Hall said that SUBU hopes to have an online poll available to students by the end of term, following a period of research to provide students with information on the issue.

She continued, “Whilst we are sympathetic in general, until we can accurately gauge the student view through the results of an all student vote, we tend to believe that any action should not adversely affect or disadvantage our student members.”


Members of the UCU lecturers’ union have welcomed the support students have offered.

UCU national Vice-President Elizabeth Lawrence told the Breaker, “Higher education workers really value student support. We believe that a good quality education for students and decent pay and conditions for the workforce should go together.

“Strike action while pay negotiations are still on-going is indefensible” – Oliver Cooper, Conservative Future

“UCU members work in education because we believe education makes a valuable contribution to society. Unfortunately the university employers do not value their staff.”

But Conservative Future’s national chairman Oliver Cooper condemned the strike outright, saying lecturers should “do their job and teach”.

“Strike action while pay negotiations are still on-going is indefensible,” he said. “The vast majority of students will be appalled at lecturers taking their education hostage to achieve the UCU’s own ends.”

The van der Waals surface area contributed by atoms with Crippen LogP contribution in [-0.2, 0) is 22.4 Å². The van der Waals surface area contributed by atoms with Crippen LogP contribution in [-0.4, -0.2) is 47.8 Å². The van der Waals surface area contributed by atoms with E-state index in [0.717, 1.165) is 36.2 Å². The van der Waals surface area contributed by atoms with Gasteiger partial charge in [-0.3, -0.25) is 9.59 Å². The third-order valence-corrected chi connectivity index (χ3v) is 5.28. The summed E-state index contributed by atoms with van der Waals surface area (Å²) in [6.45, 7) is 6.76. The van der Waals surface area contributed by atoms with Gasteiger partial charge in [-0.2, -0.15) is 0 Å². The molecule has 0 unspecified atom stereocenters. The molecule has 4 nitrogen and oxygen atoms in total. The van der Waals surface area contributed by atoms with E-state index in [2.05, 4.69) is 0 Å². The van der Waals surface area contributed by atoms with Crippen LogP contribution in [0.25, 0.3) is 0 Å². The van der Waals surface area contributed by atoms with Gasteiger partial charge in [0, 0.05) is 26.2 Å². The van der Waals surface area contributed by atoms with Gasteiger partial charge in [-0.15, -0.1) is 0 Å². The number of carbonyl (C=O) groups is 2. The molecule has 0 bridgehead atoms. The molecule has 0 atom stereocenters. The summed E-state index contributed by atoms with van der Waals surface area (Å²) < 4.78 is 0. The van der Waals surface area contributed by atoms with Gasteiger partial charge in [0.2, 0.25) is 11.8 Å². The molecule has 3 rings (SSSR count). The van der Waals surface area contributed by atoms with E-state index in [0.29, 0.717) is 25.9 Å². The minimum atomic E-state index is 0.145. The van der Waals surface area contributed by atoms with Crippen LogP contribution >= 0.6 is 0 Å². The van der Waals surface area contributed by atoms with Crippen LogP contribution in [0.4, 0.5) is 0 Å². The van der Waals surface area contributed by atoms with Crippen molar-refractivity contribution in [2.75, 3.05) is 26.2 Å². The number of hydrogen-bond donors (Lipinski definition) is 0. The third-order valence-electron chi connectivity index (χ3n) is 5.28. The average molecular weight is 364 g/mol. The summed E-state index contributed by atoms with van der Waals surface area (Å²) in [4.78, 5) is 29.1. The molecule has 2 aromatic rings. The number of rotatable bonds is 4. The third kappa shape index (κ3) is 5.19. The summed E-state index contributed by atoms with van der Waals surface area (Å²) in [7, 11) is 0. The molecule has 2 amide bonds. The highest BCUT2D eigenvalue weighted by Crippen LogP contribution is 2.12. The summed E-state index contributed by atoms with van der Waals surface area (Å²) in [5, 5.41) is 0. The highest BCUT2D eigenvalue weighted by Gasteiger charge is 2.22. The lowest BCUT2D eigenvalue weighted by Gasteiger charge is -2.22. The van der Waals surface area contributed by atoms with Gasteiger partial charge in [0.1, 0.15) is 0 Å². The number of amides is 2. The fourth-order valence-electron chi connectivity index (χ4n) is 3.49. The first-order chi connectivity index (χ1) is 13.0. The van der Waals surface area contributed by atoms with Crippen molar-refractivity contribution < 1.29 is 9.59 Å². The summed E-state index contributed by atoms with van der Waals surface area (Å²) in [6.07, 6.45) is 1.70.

Cooper added that Conservative Future, the student wing of the Conservative Party, “oppose this strike and support all staff that cross picket lines to continue to ensure their students don’t miss out”.

“By refusing to stand up to bully unions, the NUS and the students’ unions have betrayed students,” he added.


Unions claim there has been a real terms drop in pay of around 14 per cent since 2009, while university heads have received a real terms pay increase of some 24 per cent since 2008.

Elizabeth Lawrence added, “[University employers] expect us, year on year, to settle for pay rises below inflation, while expecting ever increasing standards of work performance.

“University employers do not value their staff” – Elizabeth Lawrence, UCU

“Some of our students will work as researchers, lecturers and administrators in universities after graduation. We hope that we can pass on to them a profession which is worth joining.”

NUS president Toni Pearce said in a statement, “Students want the staff in our universities and colleges to be treated well and paid fairly. We want to see a speedy resolution to this dispute and for that to happen we need to see the employers getting round the table with the unions and negotiating a fair and sustainable settlement.

“Our own research shows that more than half of UK universities pay at least some of their staff less than the Living Wage. It is those on lower wages such as porters, cleaners and kitchen staff who have already lost out in the pay squeeze and now stand to lose out again.”